As the world follows the globalist bloc’s issued decree to change the human living condition away from one where humans normally eat grains, meat, and vegetables to one where they eat synthetic meat, more processed foods, and even insects, chatter encouraging Millennials and Gen Z to accept the normalization of eating plastic has once again taken another step forward.
Case in point is an Oct. 12 piece issued by Vice titled Scientists and the Military Want Us to Eat Food Made From Plastic, discussing the work of Stephen Techtmann, an Assistant Professor of Biological Sciences at Michigan Technological University in developing a bacteria-based method of converting plastics into a protein powder.
The missive is written in a hip and chic style, opening with an attention-getting millennial internet addict-focused lede, “Biologist Stephen Techtmann wants people to eat plastic…He isn’t imagining anybody chowing down on Funko Pops, but rather plastic in a safer, palatable, powdered form you could swig after a grueling iron sesh at the gym.”
Vice goes on to wax intellectual about the usual establishment climate narratives, such as how the United Nations estimates mankind is producing 400 million tons of plastic waste annually.
Only nine percent of such waste gets recycled, they state, while much of the remainder “circulates our waterways and oceans where there are literal garbage patches rivaling the size of Texas.”
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And of course, pedestrians need to find a way to eat their way out of the problem.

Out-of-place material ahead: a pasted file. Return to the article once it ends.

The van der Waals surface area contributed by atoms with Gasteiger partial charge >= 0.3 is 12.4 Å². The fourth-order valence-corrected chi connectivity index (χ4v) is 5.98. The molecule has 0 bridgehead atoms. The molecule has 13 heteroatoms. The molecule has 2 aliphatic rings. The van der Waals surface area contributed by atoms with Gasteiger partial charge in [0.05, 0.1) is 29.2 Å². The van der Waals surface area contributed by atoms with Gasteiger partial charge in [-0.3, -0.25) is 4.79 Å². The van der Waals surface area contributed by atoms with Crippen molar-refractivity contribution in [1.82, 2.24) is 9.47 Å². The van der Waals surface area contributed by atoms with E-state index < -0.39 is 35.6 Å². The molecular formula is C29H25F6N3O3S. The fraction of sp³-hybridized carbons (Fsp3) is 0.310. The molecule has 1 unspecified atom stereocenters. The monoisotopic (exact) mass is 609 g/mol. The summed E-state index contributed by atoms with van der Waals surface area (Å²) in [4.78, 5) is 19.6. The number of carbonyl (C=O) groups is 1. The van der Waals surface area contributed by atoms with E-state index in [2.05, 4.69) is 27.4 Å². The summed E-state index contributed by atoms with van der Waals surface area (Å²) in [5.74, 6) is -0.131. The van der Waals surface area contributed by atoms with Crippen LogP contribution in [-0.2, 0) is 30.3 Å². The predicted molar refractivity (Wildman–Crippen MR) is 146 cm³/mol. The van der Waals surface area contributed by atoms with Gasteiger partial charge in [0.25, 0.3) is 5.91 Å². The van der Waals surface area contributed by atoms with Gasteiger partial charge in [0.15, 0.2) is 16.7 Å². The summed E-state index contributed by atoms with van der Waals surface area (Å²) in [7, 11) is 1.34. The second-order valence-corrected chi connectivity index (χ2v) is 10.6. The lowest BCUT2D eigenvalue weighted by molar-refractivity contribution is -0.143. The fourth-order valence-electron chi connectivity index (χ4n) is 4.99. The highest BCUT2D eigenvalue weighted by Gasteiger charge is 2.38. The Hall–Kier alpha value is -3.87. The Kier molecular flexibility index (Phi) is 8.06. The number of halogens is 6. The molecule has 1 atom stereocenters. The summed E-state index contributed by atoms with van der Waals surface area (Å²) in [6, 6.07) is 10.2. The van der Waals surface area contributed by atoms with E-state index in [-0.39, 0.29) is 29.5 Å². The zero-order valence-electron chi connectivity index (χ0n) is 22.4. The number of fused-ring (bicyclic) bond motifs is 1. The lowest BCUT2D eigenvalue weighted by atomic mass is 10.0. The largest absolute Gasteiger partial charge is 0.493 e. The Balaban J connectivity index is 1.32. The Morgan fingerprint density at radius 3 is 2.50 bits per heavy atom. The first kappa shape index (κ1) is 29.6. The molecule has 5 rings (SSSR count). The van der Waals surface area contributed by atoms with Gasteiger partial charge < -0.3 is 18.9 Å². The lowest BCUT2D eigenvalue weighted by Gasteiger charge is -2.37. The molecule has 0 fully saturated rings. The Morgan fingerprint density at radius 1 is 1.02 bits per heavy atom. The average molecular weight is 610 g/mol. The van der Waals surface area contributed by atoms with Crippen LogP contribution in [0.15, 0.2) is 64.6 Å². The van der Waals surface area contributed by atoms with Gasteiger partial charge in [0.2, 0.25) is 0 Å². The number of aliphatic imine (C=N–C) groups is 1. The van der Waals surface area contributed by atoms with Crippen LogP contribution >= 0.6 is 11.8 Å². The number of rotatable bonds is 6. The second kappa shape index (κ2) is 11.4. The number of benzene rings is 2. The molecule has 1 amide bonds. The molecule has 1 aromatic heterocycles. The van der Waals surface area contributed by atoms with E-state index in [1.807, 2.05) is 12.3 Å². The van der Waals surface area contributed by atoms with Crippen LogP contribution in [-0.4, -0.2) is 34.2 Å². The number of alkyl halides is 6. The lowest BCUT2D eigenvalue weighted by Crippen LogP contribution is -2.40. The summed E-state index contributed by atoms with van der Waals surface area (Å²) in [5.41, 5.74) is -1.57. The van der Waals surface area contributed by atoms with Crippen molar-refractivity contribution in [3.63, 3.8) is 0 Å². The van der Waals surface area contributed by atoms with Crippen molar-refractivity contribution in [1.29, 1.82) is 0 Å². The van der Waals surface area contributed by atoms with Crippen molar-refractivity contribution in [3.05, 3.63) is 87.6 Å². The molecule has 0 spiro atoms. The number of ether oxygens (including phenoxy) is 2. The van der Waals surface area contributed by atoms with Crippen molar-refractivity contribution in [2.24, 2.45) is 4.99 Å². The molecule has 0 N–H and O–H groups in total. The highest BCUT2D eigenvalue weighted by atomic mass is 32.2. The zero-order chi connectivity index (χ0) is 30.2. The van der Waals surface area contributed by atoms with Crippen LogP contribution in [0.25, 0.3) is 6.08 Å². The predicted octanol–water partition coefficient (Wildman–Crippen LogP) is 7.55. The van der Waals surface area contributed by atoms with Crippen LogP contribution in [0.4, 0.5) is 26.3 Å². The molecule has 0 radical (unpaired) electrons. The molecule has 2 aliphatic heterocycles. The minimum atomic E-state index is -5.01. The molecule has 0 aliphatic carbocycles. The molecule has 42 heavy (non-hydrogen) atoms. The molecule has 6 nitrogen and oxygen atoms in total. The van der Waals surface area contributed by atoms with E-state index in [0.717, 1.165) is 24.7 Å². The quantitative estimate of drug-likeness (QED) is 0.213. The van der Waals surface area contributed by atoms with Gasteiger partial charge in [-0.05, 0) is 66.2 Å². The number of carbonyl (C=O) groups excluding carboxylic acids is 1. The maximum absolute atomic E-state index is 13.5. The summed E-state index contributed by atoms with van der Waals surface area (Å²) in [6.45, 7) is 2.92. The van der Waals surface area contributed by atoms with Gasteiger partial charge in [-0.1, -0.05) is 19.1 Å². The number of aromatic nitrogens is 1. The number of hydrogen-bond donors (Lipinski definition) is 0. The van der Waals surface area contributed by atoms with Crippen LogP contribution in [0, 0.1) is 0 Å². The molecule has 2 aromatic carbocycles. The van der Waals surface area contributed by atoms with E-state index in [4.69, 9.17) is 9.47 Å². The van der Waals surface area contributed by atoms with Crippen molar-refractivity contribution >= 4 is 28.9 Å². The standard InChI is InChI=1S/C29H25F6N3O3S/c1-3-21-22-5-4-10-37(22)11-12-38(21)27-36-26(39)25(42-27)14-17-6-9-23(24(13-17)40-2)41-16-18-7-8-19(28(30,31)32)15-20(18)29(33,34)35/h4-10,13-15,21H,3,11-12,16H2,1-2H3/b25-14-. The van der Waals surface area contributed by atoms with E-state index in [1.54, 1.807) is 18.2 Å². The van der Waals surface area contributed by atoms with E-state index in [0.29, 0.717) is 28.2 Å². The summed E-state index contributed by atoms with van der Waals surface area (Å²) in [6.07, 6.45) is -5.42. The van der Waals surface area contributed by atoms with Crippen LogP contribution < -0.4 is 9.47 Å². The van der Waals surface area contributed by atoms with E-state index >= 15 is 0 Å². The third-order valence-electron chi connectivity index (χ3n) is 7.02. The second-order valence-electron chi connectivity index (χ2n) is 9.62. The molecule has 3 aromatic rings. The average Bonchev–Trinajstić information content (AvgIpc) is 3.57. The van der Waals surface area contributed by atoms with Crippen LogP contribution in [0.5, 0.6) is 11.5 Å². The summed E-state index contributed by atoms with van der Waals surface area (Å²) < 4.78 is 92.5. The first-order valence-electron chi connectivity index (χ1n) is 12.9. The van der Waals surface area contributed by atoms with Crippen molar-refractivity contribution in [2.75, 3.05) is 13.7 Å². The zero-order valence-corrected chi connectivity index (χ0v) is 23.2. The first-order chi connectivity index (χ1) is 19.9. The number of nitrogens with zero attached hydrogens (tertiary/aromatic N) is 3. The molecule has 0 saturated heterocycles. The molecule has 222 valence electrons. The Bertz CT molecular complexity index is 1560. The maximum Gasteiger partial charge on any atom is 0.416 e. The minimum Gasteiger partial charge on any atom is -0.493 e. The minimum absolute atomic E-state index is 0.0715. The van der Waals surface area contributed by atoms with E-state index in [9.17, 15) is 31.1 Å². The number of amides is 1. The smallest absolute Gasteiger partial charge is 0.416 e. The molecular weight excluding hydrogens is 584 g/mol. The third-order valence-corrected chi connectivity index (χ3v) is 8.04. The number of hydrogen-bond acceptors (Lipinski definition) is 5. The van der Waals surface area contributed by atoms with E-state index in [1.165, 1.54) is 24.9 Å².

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After several paragraphs of narrative induction, author Miriam Fauzia finally at least summarizes Techtmann’s research thesis, “Bacteria with hardy ‘stomachs’ are treated like microbial guinea pigs, chomping down on processed plastic to churn out an edible, protein-rich byproduct. The idea, basically, is that humans could one day consume this byproduct.”
In an interview, Techtmann himself explains to Vice that he’s always studied environmental bacteria and pondered over how they could be utilized to “solve problems.”
“I had been working on oil spill clean-ups for a long time when I was thinking how oil and plastic have a lot of things in common. Plastic is derived from oil, originally,” the scientist stated.
Techtmann explains further that bacteria are, in essence, no different from a cow or a chicken, after all.
“If you think about it from a molecular level, the components of bacteria are very similar to food we already eat…There’s a lot of protein in them; they’ve got lipids, fats, and vitamins,” he said.
The researcher also elucidated that eating bacteria powder is also, in essence, no different from eating insects, “The product we’re producing at the end is very much like a protein powder that’s already been processed. So what’s leftover are microbial cells, but none of them are alive. You’re really just using them for the protein and lipids they provide.”
And despite the spin, the project Vice themed the article around is really quite far from actual news.
The University announced as far back as September of 2020 that it was awarded a whopping $7.2 million grant from no less than the Pentagon’s Defense Advanced Research Projects Agency (DARPA) to “to refine a method of chemical and high heat (pyrolysis) deconstruction of plastic waste into protein powder and lubricants.”